In our last post, we discussed how both the National Highway Traffic Safety Administration and the Federal Motor Carrier Safety Administration have introduced a new proposal calling for all trucks rolling off the assembly line -- and a potentially large number of trucks already on the highways -- to be outfitted with electronic speed limiters. Specifically, the proposal, which has been published in the Federal Register, calls for these electronic speed limiters to physically prevent trucks from going faster than one of three speeds: 60, 65 or 68 miles-per-hour. Not surprisingly, most safety advocacy groups have already come out in support of the measure, owing in large part to some of the accident prevention figures offered by the NHTSA and the FMCSA. Indeed, the proposal indicates that in addition to preventing thousands of truck accident injuries, a 60 mile-per-hour max speed could prevent 162 to 498 fatalities per year, a 65…

Committed to the pursuit of justice for truck accident victims

The National Highway Traffic Safety Administration and the Federal Motor Carrier Safety Administration made headlines last week when they announced a proposal that, if enacted, would require all new semi trucks to be equipped with electronic devices that limit their maximum speed to anywhere from 60 to 68 miles-per-hour. While it's possible that many greeted this news with little more than a shrug, it's important to consider that the two agencies predicted this new proposal could save the lives of anywhere from 96 to 498 motorists per year and prevent many of the 1,115 heavy truck crashes that occur here in the U.S. on an annual basis. Indeed, all of this really serves to underscore the unfortunate -- and perhaps grim -- reality that despite all of the progress that has been made in making both roads and vehicles safer, motorists are still very much at risk of being involved in…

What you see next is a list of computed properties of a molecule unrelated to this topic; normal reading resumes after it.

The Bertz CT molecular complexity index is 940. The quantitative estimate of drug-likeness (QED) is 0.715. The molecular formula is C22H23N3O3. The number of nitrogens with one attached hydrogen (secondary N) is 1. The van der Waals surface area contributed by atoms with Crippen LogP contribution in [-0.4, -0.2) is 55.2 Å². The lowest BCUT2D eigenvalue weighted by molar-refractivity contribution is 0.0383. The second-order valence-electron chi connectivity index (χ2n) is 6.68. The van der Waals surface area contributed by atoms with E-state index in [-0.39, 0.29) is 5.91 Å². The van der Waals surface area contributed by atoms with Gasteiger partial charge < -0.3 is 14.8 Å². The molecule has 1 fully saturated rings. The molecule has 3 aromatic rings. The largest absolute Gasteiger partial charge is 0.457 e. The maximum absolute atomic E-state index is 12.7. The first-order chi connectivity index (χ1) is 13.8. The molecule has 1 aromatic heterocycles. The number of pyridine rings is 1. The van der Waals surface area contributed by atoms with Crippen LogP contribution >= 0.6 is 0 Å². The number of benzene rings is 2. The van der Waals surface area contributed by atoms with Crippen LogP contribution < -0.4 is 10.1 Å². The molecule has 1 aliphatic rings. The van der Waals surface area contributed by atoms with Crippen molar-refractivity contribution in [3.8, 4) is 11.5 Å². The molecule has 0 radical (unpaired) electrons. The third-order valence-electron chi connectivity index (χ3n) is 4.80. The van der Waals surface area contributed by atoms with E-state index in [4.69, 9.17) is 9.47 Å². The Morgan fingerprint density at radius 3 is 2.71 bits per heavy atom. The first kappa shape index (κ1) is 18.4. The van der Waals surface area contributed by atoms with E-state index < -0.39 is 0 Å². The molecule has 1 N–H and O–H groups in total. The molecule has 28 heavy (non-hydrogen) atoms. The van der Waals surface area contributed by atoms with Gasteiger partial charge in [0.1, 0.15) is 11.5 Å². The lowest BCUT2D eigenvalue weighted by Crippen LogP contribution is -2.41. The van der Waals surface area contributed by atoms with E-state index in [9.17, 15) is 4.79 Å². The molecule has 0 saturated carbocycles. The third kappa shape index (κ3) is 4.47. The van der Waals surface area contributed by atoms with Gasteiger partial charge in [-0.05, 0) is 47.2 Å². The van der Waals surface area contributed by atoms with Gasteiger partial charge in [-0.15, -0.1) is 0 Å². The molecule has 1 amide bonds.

How is the mining industry connected to the next big breakthrough in auto safety?